Problems are no longer immaterial in Nadav Tenenbaum’s “abstract journey” WEAVE. They rise up silently from the seas as huge spheres of ebony, blocking out the sun. Or they take up all your living space as unconquerable Sisyphean boulders. Problems cannot be ignored and they will find you.
This is what we’re left to interpret, at least. For Tenenbaum refuses to tell us. That would be counter-intuitive. “There is a thematic structure present, but the lines defining that structure are invisible, and the player must connect the dots to grasp the big picture,” writes Tenenbaum about WEAVE.
The game is a rare and beautiful example of the merits of abstract storytelling when combined with the interaction that videogames offer. We know that WEAVE‘s two characters have a problem that they’re trying to deal with. But we don’t know what, precisely, these problems are. We can guess at them but never truly know. Details are obfuscated in favor of playing to a mystique that sees separate events strung together like spilled paint, transitioning not with a logical sense of place, but by whole screenfuls of color.
The result is something resembling a shared dream. Pinches of reality are seen at the start before the characters are stolen by curiosity or a need to escape and taken to the fantastic. One of them becomes trapped in a labyrinthine collection of identical criss-crossing stairs. The other sees the problem sphere morph into a puzzle box that they must solve within an empty landscape. These separate events are joined as one by the use of cross-cutting: each character is given a single interaction or puzzle before it shifts back to the other one, neither character being allowed to resolve a scene in one go, only as a series of interrupted moments. This constant back-and-forth in narrative focus may be what the title refers to.
It’s easy to see how the visuals in WEAVE tell a story even if you have to take wild stabs at what each symbol and scene correlates to. But what about the interactions? It could be argued that they serve nothing else but to give you something to do. It’s prey to the “not a game” argument. And it’s true, you do only click the mouse on occasion, maybe to open a door, or push an object and you have no choice in the matter if you want to progress. There are unquestionably two simple puzzles in the game but what else is there aside from that?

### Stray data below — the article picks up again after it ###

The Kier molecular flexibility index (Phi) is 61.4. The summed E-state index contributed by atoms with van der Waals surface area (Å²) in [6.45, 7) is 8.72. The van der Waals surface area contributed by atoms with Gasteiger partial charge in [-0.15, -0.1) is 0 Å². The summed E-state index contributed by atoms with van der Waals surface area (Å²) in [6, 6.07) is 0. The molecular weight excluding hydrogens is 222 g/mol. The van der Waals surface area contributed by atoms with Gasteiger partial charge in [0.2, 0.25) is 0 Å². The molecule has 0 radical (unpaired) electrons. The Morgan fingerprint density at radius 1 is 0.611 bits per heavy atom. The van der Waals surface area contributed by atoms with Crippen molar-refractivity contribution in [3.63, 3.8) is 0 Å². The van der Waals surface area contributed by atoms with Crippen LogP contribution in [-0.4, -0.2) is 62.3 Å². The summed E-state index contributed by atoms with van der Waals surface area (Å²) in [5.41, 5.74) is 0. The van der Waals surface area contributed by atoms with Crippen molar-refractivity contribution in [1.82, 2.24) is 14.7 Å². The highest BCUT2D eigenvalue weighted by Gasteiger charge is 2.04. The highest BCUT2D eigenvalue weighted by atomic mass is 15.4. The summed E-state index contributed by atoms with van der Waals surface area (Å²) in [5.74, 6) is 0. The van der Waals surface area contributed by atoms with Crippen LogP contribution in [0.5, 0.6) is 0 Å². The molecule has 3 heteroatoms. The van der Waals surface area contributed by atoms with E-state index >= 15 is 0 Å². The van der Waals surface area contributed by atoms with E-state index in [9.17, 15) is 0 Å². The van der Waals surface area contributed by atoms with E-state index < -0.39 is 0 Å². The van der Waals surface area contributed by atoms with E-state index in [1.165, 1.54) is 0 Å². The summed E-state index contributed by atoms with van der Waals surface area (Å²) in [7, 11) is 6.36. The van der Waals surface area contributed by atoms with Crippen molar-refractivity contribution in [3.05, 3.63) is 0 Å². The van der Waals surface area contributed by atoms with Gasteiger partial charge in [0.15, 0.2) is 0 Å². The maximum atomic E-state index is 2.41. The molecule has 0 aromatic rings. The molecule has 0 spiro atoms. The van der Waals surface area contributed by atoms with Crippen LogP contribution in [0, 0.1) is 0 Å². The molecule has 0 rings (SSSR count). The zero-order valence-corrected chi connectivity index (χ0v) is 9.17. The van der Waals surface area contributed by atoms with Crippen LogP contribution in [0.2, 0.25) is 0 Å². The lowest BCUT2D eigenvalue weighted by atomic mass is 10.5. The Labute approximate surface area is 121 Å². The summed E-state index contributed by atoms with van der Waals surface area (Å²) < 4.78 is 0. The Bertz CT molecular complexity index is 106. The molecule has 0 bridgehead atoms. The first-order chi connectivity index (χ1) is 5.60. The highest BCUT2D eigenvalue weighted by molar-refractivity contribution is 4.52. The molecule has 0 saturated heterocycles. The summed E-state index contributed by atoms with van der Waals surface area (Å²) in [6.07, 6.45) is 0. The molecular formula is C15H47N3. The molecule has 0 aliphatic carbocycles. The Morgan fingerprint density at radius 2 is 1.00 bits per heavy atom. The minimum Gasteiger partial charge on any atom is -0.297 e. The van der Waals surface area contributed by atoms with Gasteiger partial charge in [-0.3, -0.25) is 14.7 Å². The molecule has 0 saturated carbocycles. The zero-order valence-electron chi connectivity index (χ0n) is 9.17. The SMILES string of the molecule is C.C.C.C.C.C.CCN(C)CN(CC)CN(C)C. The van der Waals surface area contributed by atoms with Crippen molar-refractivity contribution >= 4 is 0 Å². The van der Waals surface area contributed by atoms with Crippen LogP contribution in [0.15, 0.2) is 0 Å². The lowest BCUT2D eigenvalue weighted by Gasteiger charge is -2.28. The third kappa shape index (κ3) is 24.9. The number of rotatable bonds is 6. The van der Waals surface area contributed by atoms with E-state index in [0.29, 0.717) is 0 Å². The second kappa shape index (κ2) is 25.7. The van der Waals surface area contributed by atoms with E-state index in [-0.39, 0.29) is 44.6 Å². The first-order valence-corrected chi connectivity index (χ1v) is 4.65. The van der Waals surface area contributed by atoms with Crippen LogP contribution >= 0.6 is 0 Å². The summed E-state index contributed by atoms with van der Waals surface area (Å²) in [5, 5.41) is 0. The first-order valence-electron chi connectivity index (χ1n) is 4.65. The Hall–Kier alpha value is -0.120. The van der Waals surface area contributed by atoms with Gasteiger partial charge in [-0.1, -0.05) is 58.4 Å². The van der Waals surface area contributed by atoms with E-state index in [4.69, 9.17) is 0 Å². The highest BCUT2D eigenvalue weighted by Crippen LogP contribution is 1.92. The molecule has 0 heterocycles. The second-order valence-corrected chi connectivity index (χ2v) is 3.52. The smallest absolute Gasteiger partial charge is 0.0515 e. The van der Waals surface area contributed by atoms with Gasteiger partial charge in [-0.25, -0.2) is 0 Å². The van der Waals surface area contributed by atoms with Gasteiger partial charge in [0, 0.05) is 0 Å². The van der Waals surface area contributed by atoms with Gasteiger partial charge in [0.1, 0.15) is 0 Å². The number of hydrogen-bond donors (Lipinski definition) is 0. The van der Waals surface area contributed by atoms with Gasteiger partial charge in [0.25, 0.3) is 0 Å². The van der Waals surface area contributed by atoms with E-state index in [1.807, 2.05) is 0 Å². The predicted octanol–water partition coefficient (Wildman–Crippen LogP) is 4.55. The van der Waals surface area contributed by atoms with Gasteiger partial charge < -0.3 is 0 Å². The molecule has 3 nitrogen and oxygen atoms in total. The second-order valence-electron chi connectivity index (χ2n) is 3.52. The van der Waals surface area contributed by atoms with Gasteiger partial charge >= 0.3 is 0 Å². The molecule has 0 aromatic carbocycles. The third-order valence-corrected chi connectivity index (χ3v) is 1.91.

I’d say that the interactions are there to add our own tangible hesitation to the characters. While the confusion of not knowing what the hell is going on may already make us apprehensive before clicking to progress, the soundtrack adds further fear, it being an ominous ambiance the majority of the time. So when the woman looks at her front door quizzically, so do we, and together we wonder who or what is behind it. The game waits for us as she poses in front of the door, ready to open it, but dare we? She won’t do it without us. But will this next click of the mouse lead to a terrible end for this woman? It’s a risk we have to take. But not until after looking through the door’s peephole.
It’s worth analyzing how Tenenbaum engineers this moment of hesitation. We’ve only just met the woman at this point so why do we care about what happens to her? It’s the interaction that comes before this front door scene that does all the work. After leaving the first character behind in the scene before, the camera cuts, and we see only a black rectangle in white space. As with the game’s storytelling, it’s abstract and means nothing to us at first. Not recognizing anything in this shot, we click to see what happens, hoping to grasp at some comprehension of what we’re looking at.
Upon that click, the camera zooms out as the sound of a piano note rings out. It’s at this moment we realize that we were looking at the black and white keys of a piano, just up close. Click once more and the same happens: we zoom out again, and another note is sent into the air. Upon the third click, the camera changes angle completely to show us the woman sat at her piano. It was a first-person perspective all along, and so, as we played the piano so did she. We shared a playful moment with her. Now we are connected: she is us and we are her. With that established, we see her as somewhat of a surrogate body, and so we might fear for what happens to her. This is when she moves to the scene at the door described before.
You could compare this interactive technique with many other videogames. It’s commonly used to unite the player with the virtual character. And it’s beyond merely matching a button press on a controller with, say, the character jumping. It’s closer to the effect motion controls achieve, which may have us make a downward motion to pull a lever down, or make slashing motion to swipe with a sword. Other examples include Dead Space‘s interface which, as Tiny Design writes, “reinforce the inability to escape the environment,” drawing us closer to the character’s situation and vulnerability.
What’s magnificent about WEAVE is that, to use Tenenbaum’s phrasing, its structures are made invisible to us. The tricks used to pull us in happen without us seeing them. We are transported as if on a magic carpet through each scene, the interactions we make blended with camerawork and a character’s behavior, which allows us to focus on deconstructing the visuals as we try to unravel meaning.